“We know what happened in Libya and we know what needs to be done to prevent future tragedies,” Sen. Dianne Feinstein (Calif.) — the top Democrat on the Senate Intelligence Committee, which issued a report on Benghazi in January of 2014 — said in a statement on Wednesday.

Many of the previous congressional reports on Benghazi concluded that there was no imminent warning about an attack on Sept. 11, 2012, but nonetheless faulted the Obama administration for failing to take additional safeguards ahead of time, given the tumultuous state of the country following the revolution that ousted Moammar Gadhafi.

Sen. Susan Collins (R-Maine) co-authored a Homeland Security Committee report on the attack in December of 2012. She disputed Democrats’ allegations that the matter has been fully covered.  

The House’s Special Benghazi Committee “had access to many more witnesses and much more time than we had,” she told The Hill. “I think ultimately we could’ve done a very extensive investigation but we were up against the clock of an expiring Congress.”

“We provided a useful preliminary investigative report, but there was certainly room for more,” she said. “More could be done.”

Collins was also on the Senate Intelligence Committee when it put out its 2014 report.

The House Intelligence Committee’s November 2014 report was considered the most favorable for the administration of the multiple congressional analyses.

The report, released after a two-year investigation, concluded that there was “no intelligence failure prior to the attacks” and debunked the notion that there was a “stand down” order issued during the attack. Additionally, the report shut down concerns that anyone from the CIA was intimidated or prevented from speaking to Congress, or that the CIA had secretly sent weapons to Syria from Benghazi ahead of the attack.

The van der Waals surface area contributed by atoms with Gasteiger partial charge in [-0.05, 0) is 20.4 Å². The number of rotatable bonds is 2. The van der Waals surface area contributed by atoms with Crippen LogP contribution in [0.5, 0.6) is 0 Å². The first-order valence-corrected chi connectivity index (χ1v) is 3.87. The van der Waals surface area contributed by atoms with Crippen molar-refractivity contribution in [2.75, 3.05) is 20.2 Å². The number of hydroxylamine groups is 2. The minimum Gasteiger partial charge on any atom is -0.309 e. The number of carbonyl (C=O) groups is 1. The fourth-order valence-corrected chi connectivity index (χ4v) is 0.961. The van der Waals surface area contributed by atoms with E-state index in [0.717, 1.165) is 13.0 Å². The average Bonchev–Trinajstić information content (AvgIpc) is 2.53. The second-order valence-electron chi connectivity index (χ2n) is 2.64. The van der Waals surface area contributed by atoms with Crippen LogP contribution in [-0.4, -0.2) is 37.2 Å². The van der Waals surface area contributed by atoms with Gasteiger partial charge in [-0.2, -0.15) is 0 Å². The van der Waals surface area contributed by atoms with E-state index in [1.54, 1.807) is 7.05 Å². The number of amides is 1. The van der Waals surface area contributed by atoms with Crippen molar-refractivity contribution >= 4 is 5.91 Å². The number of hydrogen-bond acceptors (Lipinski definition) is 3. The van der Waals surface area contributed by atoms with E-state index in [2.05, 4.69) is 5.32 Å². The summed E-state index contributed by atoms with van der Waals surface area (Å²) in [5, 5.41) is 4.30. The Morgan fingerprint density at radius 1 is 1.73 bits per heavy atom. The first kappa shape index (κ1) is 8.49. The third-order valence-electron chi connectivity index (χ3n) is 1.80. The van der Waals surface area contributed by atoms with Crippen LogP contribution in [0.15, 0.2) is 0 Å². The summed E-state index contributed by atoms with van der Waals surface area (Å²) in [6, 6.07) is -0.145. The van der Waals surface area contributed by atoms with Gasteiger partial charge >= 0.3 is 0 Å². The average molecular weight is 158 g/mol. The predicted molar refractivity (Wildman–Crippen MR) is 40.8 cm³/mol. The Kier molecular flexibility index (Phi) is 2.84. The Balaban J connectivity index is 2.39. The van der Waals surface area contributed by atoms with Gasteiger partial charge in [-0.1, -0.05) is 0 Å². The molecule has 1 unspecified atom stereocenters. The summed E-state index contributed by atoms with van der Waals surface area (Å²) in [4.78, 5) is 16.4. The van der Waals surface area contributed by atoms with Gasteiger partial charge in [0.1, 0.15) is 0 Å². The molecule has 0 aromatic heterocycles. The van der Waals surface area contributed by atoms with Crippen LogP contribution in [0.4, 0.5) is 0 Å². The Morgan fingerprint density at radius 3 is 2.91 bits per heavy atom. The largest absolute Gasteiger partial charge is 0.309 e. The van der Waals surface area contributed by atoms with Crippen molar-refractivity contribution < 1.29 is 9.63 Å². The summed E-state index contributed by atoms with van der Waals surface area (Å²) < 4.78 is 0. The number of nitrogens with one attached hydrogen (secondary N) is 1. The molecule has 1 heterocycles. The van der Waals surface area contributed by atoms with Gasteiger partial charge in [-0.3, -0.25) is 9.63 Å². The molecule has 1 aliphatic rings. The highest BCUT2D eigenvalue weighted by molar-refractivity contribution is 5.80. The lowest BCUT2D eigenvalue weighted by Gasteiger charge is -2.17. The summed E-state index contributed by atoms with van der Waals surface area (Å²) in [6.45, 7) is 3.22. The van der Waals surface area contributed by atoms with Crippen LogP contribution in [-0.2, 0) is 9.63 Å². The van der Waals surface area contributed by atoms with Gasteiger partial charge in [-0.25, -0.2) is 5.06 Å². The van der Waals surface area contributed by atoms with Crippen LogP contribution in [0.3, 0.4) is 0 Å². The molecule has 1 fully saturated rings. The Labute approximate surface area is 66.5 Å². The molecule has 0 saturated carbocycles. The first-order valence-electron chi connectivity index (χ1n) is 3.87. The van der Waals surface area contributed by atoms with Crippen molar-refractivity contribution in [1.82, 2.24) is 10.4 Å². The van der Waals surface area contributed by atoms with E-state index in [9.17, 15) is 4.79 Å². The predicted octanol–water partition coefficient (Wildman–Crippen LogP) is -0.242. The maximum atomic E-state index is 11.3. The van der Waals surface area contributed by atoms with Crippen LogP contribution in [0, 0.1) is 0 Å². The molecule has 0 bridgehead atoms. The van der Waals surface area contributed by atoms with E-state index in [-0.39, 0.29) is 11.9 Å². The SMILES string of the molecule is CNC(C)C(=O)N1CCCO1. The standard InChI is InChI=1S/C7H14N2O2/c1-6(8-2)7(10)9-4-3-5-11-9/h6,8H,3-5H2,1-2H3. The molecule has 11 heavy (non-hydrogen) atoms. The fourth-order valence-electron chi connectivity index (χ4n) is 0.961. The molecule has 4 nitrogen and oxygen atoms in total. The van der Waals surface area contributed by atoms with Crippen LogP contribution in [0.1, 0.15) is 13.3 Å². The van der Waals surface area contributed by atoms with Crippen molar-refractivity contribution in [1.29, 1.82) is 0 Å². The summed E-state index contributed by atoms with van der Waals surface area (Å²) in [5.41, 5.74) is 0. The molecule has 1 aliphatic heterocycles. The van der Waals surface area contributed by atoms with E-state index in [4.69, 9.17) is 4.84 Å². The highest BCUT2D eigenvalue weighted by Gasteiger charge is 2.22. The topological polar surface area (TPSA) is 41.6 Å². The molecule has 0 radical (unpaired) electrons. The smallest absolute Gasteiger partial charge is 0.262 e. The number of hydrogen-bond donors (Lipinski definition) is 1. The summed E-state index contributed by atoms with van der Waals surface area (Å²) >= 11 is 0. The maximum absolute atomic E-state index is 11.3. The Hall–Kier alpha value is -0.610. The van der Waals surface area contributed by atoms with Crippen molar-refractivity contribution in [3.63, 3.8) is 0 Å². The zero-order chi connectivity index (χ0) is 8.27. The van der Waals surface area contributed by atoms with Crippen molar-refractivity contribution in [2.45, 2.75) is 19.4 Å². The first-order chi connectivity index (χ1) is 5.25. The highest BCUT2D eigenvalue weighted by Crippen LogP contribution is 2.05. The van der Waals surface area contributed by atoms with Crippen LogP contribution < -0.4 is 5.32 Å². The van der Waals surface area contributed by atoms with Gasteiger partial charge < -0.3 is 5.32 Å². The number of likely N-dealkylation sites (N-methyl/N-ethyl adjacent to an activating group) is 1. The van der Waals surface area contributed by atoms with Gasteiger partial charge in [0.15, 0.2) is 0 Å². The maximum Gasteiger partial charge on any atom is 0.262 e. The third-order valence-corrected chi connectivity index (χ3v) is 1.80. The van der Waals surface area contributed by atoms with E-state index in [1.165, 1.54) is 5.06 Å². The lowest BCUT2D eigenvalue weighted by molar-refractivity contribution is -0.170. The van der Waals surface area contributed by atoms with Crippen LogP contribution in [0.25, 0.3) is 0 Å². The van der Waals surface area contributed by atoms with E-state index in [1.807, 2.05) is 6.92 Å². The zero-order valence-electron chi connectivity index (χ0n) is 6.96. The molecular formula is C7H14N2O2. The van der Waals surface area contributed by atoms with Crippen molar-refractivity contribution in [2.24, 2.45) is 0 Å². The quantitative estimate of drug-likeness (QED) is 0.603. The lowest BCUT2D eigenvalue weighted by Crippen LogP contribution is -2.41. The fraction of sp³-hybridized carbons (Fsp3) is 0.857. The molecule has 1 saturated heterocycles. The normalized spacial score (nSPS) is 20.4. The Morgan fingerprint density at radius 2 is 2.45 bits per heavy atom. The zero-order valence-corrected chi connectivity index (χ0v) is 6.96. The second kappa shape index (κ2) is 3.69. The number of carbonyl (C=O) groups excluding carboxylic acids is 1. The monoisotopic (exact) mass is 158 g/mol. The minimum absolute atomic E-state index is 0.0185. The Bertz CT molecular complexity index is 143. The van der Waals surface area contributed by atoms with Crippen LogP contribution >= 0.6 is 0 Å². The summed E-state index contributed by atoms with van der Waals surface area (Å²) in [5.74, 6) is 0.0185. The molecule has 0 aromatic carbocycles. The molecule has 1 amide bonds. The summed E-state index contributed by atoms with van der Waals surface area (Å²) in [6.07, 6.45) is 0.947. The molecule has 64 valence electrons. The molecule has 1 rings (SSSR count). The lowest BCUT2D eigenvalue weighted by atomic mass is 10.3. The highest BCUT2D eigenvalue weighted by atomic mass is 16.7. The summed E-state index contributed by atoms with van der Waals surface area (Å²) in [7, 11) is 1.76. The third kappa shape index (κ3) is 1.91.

The report was written by then-Chairman Mike RogersMichael (Mike) Dennis RogersFive questions about Biden withdrawal from Afghanistan Congress brings back corrupt, costly, and inequitably earmarks Biden defense budget criticized by Republicans, progressives alike MORE (R-Mich.), who has since left Congress, and top Democrat Dutch Ruppersberger (D-Md.). An aide to Rogers did not respond to an inquiry about the report.

Republicans chided its findings at the time.

Sen. Lindsey Graham (R-S.C.), who is currently running for president, at the time called it “full of crap” and accused the Intelligence committee of “doing a lousy job policing their own.” 

Sen. Mark Kirk (R-Ill.) also accused the committee of trying “to protect its own.”

This week, Pompeo insisted that critics were wrong to read the report as a wholesale analysis of the administration’s actions surrounding the attack — as the House committee was created to be. Instead, it was a narrow take on the job of the intelligence workers, he said.

“My take is the way the media interpreted that report was completely wrong,” he said. “I’ve heard it used by [top committee Democrat, Maryland Rep.] Cummings and by some of the Clinton apologists as an exoneration of the administration.”

“Let me assure you it was not that.”